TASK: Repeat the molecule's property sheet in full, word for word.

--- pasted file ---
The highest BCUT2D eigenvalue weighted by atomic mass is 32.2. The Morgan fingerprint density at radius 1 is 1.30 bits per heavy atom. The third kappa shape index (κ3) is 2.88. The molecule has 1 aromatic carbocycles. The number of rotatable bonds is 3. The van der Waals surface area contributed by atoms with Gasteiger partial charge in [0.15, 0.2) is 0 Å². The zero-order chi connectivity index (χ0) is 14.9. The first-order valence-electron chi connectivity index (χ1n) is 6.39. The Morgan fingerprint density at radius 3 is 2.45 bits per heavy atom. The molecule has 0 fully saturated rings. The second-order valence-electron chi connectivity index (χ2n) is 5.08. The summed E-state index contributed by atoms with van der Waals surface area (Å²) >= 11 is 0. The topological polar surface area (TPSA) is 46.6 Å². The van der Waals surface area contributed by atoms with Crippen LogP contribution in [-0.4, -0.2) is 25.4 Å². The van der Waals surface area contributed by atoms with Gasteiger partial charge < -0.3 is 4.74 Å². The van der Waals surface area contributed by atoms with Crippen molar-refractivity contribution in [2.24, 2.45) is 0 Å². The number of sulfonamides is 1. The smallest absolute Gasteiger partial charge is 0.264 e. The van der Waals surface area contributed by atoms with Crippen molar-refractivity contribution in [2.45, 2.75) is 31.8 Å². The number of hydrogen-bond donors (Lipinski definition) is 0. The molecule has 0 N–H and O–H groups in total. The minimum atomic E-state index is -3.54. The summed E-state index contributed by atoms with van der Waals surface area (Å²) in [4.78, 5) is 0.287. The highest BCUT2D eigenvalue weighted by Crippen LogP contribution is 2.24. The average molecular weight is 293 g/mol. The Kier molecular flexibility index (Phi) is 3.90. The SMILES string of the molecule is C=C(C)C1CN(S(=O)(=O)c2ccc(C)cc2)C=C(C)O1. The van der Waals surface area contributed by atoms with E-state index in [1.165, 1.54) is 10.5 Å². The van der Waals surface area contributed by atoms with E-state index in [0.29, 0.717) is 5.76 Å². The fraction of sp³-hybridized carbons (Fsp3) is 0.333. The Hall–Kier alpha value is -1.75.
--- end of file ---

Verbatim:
The highest BCUT2D eigenvalue weighted by atomic mass is 32.2. The Morgan fingerprint density at radius 1 is 1.30 bits per heavy atom. The third kappa shape index (κ3) is 2.88. The molecule has 1 aromatic carbocycles. The number of rotatable bonds is 3. The van der Waals surface area contributed by atoms with Gasteiger partial charge in [0.15, 0.2) is 0 Å². The zero-order chi connectivity index (χ0) is 14.9. The first-order valence-electron chi connectivity index (χ1n) is 6.39. The Morgan fingerprint density at radius 3 is 2.45 bits per heavy atom. The molecule has 0 fully saturated rings. The second-order valence-electron chi connectivity index (χ2n) is 5.08. The summed E-state index contributed by atoms with van der Waals surface area (Å²) >= 11 is 0. The topological polar surface area (TPSA) is 46.6 Å². The van der Waals surface area contributed by atoms with Crippen LogP contribution in [-0.4, -0.2) is 25.4 Å². The van der Waals surface area contributed by atoms with Gasteiger partial charge < -0.3 is 4.74 Å². The van der Waals surface area contributed by atoms with Crippen molar-refractivity contribution in [2.24, 2.45) is 0 Å². The number of sulfonamides is 1. The smallest absolute Gasteiger partial charge is 0.264 e. The van der Waals surface area contributed by atoms with Crippen molar-refractivity contribution in [2.45, 2.75) is 31.8 Å². The number of hydrogen-bond donors (Lipinski definition) is 0. The molecule has 0 N–H and O–H groups in total. The minimum atomic E-state index is -3.54. The summed E-state index contributed by atoms with van der Waals surface area (Å²) in [4.78, 5) is 0.287. The highest BCUT2D eigenvalue weighted by Crippen LogP contribution is 2.24. The average molecular weight is 293 g/mol. The Kier molecular flexibility index (Phi) is 3.90. The SMILES string of the molecule is C=C(C)C1CN(S(=O)(=O)c2ccc(C)cc2)C=C(C)O1. The van der Waals surface area contributed by atoms with E-state index in [1.165, 1.54) is 10.5 Å². The van der Waals surface area contributed by atoms with E-state index in [0.29, 0.717) is 5.76 Å². The fraction of sp³-hybridized carbons (Fsp3) is 0.333. The Hall–Kier alpha value is -1.75.